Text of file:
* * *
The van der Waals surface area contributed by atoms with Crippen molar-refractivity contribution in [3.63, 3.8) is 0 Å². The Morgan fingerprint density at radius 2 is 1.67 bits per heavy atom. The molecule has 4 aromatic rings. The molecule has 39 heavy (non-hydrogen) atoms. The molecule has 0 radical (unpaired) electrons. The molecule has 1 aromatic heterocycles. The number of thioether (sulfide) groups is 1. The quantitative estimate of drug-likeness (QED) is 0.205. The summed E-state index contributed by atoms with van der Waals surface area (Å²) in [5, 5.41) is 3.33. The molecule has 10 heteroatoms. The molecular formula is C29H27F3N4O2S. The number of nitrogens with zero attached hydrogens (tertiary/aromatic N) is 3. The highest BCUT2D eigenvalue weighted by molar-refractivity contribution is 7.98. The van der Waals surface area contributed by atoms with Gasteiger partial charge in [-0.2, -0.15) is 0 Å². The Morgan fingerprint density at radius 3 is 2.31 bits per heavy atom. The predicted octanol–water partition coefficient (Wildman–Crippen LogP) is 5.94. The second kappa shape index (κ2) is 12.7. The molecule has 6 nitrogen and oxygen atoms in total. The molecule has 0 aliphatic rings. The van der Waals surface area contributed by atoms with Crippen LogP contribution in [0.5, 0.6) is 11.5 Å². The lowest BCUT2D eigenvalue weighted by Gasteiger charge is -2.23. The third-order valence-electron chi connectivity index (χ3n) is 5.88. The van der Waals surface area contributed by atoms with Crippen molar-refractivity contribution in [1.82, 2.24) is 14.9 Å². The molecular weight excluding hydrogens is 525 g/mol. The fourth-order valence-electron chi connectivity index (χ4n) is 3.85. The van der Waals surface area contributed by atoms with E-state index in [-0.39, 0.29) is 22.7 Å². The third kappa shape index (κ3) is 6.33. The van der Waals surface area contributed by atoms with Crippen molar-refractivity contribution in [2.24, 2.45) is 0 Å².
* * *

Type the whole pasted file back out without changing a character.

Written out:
The van der Waals surface area contributed by atoms with Crippen molar-refractivity contribution in [3.63, 3.8) is 0 Å². The Morgan fingerprint density at radius 2 is 1.67 bits per heavy atom. The molecule has 4 aromatic rings. The molecule has 39 heavy (non-hydrogen) atoms. The molecule has 0 radical (unpaired) electrons. The molecule has 1 aromatic heterocycles. The number of thioether (sulfide) groups is 1. The quantitative estimate of drug-likeness (QED) is 0.205. The summed E-state index contributed by atoms with van der Waals surface area (Å²) in [5, 5.41) is 3.33. The molecule has 10 heteroatoms. The molecular formula is C29H27F3N4O2S. The number of nitrogens with zero attached hydrogens (tertiary/aromatic N) is 3. The highest BCUT2D eigenvalue weighted by molar-refractivity contribution is 7.98. The van der Waals surface area contributed by atoms with Gasteiger partial charge in [-0.2, -0.15) is 0 Å². The Morgan fingerprint density at radius 3 is 2.31 bits per heavy atom. The predicted octanol–water partition coefficient (Wildman–Crippen LogP) is 5.94. The second kappa shape index (κ2) is 12.7. The molecule has 6 nitrogen and oxygen atoms in total. The molecule has 0 aliphatic rings. The van der Waals surface area contributed by atoms with Crippen LogP contribution in [0.5, 0.6) is 11.5 Å². The lowest BCUT2D eigenvalue weighted by Gasteiger charge is -2.23. The third-order valence-electron chi connectivity index (χ3n) is 5.88. The van der Waals surface area contributed by atoms with Crippen molar-refractivity contribution in [1.82, 2.24) is 14.9 Å². The molecular weight excluding hydrogens is 525 g/mol. The fourth-order valence-electron chi connectivity index (χ4n) is 3.85. The van der Waals surface area contributed by atoms with E-state index in [-0.39, 0.29) is 22.7 Å². The third kappa shape index (κ3) is 6.33. The van der Waals surface area contributed by atoms with Crippen molar-refractivity contribution in [2.24, 2.45) is 0 Å².